Disclaimer: The following information documents my own use of 'Retrobrite'. Follow these instructions at your own risk. If you apply this stuff to your rare Commodore 65 and ruin it, don't say you weren't warned!
You may have noticed that light colour plastics on old micros can go orange. Is this dirt? No, it's down to exposure to UV light, sometimes decades ago. Can you reverse this? Well yes, with a technique called Retrobrite.
I'm not going to go into the science here, but rather document my own first experiments with it. Naturally I wouldn't want to risk anything valuable with such an experiment but I had a broken Amiga PSU case going spare. It had really bad yellowing (I guess the heat didn't help) so it seemed an ideal candidate.
The ChinnyVision Guide To Retrobrite In 10 Photos
First up you need to wash your plastic and remove any paper labels. The PSU was filthy and I had to get every last piece of dust and dirt off of it. I also had to remove the paper label. Washing in soap and water alone didn't get it off but a healthy dose of isopropyl alcohol did.
One clean Amiga PSU. Look at the bit on the left piece that had been covered for 22 years by a label. That's the original colour! Can we get it back to that colour in one afternoon?
This is what you'll need to Retrobrite an Amiga PSU.
1 Clean Paintbrush
2 Ziplock Freezer Bags
Rubber gloves and appropriate eye protection
Be Blonde 40% Hydrogen Peroxide Solution (available from Superdrug).
Something to work on. I'm using a padded envelope here as it has plastic inside so nothing can soak through.
I'm using Be Blonde which is a hair colouring product which is known to contain exactly the correct ingredients for Retrobrite. Be wary of using other products, they may have additives that could damage the plastic. Be Blonde also has a paste like consistency which makes it easy to paint onto the PSU. It contains 40% hydrogen peroxide which is the strength that has been proven to work best. Be sure to buy the right one as different strengths are available in the same container.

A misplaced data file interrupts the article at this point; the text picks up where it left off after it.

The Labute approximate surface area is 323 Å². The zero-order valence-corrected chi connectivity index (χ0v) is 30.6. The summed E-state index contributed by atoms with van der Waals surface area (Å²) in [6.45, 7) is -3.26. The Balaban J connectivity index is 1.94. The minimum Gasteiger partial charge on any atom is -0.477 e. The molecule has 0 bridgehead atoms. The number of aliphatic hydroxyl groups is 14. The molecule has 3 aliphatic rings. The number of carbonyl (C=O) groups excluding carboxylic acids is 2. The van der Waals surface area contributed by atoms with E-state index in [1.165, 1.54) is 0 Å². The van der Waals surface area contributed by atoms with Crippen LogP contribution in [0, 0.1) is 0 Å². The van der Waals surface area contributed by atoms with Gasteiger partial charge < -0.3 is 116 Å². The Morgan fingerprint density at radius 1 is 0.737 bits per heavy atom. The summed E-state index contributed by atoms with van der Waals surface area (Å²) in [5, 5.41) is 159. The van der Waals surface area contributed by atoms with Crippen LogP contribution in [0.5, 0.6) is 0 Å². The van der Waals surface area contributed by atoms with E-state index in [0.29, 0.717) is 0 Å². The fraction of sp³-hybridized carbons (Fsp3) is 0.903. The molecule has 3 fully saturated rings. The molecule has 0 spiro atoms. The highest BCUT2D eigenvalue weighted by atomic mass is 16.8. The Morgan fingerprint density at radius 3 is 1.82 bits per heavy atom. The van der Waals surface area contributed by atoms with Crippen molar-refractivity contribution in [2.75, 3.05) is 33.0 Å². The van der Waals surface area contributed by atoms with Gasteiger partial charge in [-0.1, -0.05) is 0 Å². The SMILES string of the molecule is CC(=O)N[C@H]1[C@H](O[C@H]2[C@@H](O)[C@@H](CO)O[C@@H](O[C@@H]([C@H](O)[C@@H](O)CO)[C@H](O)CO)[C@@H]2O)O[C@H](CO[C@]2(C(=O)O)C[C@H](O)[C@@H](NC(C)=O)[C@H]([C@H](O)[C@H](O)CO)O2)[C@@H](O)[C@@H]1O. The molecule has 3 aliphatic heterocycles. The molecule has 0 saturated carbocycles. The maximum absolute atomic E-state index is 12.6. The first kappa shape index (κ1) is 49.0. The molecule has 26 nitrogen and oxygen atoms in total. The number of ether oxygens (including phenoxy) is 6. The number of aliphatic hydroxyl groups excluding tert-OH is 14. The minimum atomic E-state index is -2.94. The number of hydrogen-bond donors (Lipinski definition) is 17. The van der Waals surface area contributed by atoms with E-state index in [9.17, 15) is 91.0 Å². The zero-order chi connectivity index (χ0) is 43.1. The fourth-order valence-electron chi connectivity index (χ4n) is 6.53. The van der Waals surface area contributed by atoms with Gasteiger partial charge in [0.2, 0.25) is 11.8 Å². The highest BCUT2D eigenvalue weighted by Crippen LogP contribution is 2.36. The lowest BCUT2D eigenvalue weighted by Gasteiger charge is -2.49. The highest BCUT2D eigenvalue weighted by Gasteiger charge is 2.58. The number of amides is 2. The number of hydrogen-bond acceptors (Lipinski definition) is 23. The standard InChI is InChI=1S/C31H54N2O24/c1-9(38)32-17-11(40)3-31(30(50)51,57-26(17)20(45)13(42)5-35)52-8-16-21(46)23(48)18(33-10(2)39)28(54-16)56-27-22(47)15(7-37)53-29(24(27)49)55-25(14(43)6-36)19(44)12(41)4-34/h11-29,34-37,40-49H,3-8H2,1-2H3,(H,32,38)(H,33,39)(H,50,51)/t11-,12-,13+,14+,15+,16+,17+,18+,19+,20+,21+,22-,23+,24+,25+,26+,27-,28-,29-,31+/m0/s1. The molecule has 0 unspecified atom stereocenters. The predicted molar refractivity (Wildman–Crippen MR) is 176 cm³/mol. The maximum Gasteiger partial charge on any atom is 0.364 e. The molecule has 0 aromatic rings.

So here we go. Slap on the Retrobrite generously. You don't want it to dry out. Get it in every nook and cranny. Be careful though, it'll burn your skin and bleach anything in sight.
Ouch! I forgot to wear gloves. And people put this in their hair! Don't be an idiot like me, wear gloves! And make sure you wear old clothes as well. It will bleach anything it touches!
Both halves of the PSU are smothered in Retrobrite. The bags are sealed up and left in sunlight. You need to keep an eye on them and keep topping up the paste. The paste must NEVER dry out!
90 minutes later I am still topping up and turning the case every 15 minutes. I'm doing this on a late August day with occasional cloud cover in the UK. Adjust the procedure for your own climate. As I said before you need to keep a close eye on them to prevent drying out.
3 hours after I started I put the PSU case back in the sink and carefully dispose of the ziplock bags. I note my paint brush is now fully blonde! I throughly wash the Retrobrite off of the case making sure it is out of every last corner of it.
The original is on the left and the results 3 hours later are on the right. It's fair to say after just 3 hours the case isn't as good as new, but it has considerably lightened. Unfortunately despite my best efforts, part of the case did show some minor blooming which means the paste did dry out.
Not bad for a first go though. The case is now much closer to the original colour as seen on the label section. Another treatment and it will improve further.
My strong advice with Retrobrite is to not only be very careful but to experiment on spare bits of plastic first. I did this as an experiment and currently have no intention of treating any of my micros, but I did want to see if Retrobrite worked and if it could yield any results on something as orange as my broken Amiga PSU.
I did this experiment 8 months ago and the PSU case has neither changed colour since nor has it become brittle or cracked. So the change to the plastic seems fairly stable.
Try it for yourself at your own risk. Your results may vary.